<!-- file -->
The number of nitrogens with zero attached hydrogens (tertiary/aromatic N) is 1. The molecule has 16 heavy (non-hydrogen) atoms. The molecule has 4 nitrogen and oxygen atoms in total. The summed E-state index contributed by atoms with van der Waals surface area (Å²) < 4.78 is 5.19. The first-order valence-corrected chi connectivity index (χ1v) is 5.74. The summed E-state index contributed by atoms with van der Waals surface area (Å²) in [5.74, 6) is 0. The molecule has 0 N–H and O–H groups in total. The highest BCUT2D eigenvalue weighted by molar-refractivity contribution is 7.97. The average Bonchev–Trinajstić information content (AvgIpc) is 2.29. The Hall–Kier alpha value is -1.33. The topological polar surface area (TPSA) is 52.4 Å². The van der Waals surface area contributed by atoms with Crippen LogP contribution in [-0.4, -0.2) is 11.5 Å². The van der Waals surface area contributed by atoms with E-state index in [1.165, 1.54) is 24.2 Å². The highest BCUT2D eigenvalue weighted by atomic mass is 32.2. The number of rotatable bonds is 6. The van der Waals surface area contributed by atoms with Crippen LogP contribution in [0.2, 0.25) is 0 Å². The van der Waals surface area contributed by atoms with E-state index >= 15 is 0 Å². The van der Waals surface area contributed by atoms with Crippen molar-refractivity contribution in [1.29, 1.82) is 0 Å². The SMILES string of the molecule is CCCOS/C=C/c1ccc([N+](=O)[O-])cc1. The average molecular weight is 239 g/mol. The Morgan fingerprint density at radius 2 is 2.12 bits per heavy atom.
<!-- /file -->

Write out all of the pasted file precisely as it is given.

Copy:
The number of nitrogens with zero attached hydrogens (tertiary/aromatic N) is 1. The molecule has 16 heavy (non-hydrogen) atoms. The molecule has 4 nitrogen and oxygen atoms in total. The summed E-state index contributed by atoms with van der Waals surface area (Å²) < 4.78 is 5.19. The first-order valence-corrected chi connectivity index (χ1v) is 5.74. The summed E-state index contributed by atoms with van der Waals surface area (Å²) in [5.74, 6) is 0. The molecule has 0 N–H and O–H groups in total. The highest BCUT2D eigenvalue weighted by molar-refractivity contribution is 7.97. The average Bonchev–Trinajstić information content (AvgIpc) is 2.29. The Hall–Kier alpha value is -1.33. The topological polar surface area (TPSA) is 52.4 Å². The van der Waals surface area contributed by atoms with Crippen LogP contribution in [-0.4, -0.2) is 11.5 Å². The van der Waals surface area contributed by atoms with E-state index in [1.165, 1.54) is 24.2 Å². The highest BCUT2D eigenvalue weighted by atomic mass is 32.2. The number of rotatable bonds is 6. The van der Waals surface area contributed by atoms with Crippen LogP contribution in [0.2, 0.25) is 0 Å². The van der Waals surface area contributed by atoms with E-state index >= 15 is 0 Å². The van der Waals surface area contributed by atoms with Crippen molar-refractivity contribution in [1.29, 1.82) is 0 Å². The SMILES string of the molecule is CCCOS/C=C/c1ccc([N+](=O)[O-])cc1. The average molecular weight is 239 g/mol. The Morgan fingerprint density at radius 2 is 2.12 bits per heavy atom.